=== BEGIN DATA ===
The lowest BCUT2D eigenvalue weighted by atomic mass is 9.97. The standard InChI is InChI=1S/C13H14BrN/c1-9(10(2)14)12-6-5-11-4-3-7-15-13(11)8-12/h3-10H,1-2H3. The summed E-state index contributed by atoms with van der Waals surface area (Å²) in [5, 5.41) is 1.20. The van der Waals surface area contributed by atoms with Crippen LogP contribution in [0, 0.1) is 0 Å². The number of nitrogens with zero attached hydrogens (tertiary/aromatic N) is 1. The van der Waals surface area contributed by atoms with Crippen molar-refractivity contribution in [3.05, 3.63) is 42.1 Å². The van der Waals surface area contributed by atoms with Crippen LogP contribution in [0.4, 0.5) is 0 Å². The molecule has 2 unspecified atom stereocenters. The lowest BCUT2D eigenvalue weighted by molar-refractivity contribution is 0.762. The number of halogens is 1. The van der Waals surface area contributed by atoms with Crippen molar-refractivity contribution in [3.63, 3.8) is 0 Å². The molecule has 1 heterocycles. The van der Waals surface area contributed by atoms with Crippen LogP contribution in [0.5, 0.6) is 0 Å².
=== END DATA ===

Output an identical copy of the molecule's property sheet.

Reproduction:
The lowest BCUT2D eigenvalue weighted by atomic mass is 9.97. The standard InChI is InChI=1S/C13H14BrN/c1-9(10(2)14)12-6-5-11-4-3-7-15-13(11)8-12/h3-10H,1-2H3. The summed E-state index contributed by atoms with van der Waals surface area (Å²) in [5, 5.41) is 1.20. The van der Waals surface area contributed by atoms with Crippen LogP contribution in [0, 0.1) is 0 Å². The number of nitrogens with zero attached hydrogens (tertiary/aromatic N) is 1. The van der Waals surface area contributed by atoms with Crippen molar-refractivity contribution in [3.05, 3.63) is 42.1 Å². The van der Waals surface area contributed by atoms with Crippen LogP contribution in [0.4, 0.5) is 0 Å². The molecule has 2 unspecified atom stereocenters. The lowest BCUT2D eigenvalue weighted by molar-refractivity contribution is 0.762. The number of halogens is 1. The van der Waals surface area contributed by atoms with Crippen molar-refractivity contribution in [3.63, 3.8) is 0 Å². The molecule has 1 heterocycles. The van der Waals surface area contributed by atoms with Crippen LogP contribution in [0.5, 0.6) is 0 Å².